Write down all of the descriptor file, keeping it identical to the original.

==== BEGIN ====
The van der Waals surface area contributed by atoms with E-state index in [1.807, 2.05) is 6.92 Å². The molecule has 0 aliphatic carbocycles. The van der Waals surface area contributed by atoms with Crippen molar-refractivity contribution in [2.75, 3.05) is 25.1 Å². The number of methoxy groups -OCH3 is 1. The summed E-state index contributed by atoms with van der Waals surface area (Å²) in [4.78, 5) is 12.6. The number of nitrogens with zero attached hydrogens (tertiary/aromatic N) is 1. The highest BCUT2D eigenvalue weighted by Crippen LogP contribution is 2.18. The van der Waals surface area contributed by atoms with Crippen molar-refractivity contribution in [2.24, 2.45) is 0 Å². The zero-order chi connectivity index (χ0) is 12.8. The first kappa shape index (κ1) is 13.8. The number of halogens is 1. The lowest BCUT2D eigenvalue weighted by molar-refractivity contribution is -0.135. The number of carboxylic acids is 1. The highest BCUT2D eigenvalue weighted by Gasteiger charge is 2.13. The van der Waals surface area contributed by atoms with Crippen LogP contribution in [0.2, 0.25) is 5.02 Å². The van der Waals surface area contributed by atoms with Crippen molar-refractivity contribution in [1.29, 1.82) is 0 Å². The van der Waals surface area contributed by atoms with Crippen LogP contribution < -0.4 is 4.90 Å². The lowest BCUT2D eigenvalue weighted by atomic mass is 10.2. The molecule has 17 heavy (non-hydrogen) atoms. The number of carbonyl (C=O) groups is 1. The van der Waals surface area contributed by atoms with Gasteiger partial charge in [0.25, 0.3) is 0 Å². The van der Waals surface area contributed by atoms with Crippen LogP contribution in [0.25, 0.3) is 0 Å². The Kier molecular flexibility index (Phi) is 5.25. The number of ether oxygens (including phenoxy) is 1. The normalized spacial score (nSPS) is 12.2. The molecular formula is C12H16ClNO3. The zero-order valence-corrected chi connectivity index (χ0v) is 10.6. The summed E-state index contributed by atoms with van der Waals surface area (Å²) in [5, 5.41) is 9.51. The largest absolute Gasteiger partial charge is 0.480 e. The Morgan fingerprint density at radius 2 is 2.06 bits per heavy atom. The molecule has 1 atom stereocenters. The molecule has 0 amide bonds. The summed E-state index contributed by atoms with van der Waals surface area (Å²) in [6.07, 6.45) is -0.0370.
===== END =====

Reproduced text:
The van der Waals surface area contributed by atoms with E-state index in [1.807, 2.05) is 6.92 Å². The molecule has 0 aliphatic carbocycles. The van der Waals surface area contributed by atoms with Crippen molar-refractivity contribution in [2.75, 3.05) is 25.1 Å². The number of methoxy groups -OCH3 is 1. The summed E-state index contributed by atoms with van der Waals surface area (Å²) in [4.78, 5) is 12.6. The number of nitrogens with zero attached hydrogens (tertiary/aromatic N) is 1. The highest BCUT2D eigenvalue weighted by Crippen LogP contribution is 2.18. The van der Waals surface area contributed by atoms with Crippen molar-refractivity contribution in [2.24, 2.45) is 0 Å². The zero-order chi connectivity index (χ0) is 12.8. The first kappa shape index (κ1) is 13.8. The number of halogens is 1. The lowest BCUT2D eigenvalue weighted by molar-refractivity contribution is -0.135. The number of carboxylic acids is 1. The highest BCUT2D eigenvalue weighted by Gasteiger charge is 2.13. The van der Waals surface area contributed by atoms with Crippen LogP contribution in [0.2, 0.25) is 5.02 Å². The van der Waals surface area contributed by atoms with Crippen molar-refractivity contribution in [1.29, 1.82) is 0 Å². The van der Waals surface area contributed by atoms with Crippen LogP contribution < -0.4 is 4.90 Å². The lowest BCUT2D eigenvalue weighted by atomic mass is 10.2. The molecule has 17 heavy (non-hydrogen) atoms. The number of carbonyl (C=O) groups is 1. The van der Waals surface area contributed by atoms with Gasteiger partial charge in [0.25, 0.3) is 0 Å². The van der Waals surface area contributed by atoms with Crippen LogP contribution in [0.25, 0.3) is 0 Å². The Kier molecular flexibility index (Phi) is 5.25. The number of ether oxygens (including phenoxy) is 1. The normalized spacial score (nSPS) is 12.2. The molecular formula is C12H16ClNO3. The zero-order valence-corrected chi connectivity index (χ0v) is 10.6. The summed E-state index contributed by atoms with van der Waals surface area (Å²) in [5, 5.41) is 9.51. The largest absolute Gasteiger partial charge is 0.480 e. The Morgan fingerprint density at radius 2 is 2.06 bits per heavy atom. The molecule has 1 atom stereocenters. The molecule has 0 amide bonds. The summed E-state index contributed by atoms with van der Waals surface area (Å²) in [6.07, 6.45) is -0.0370.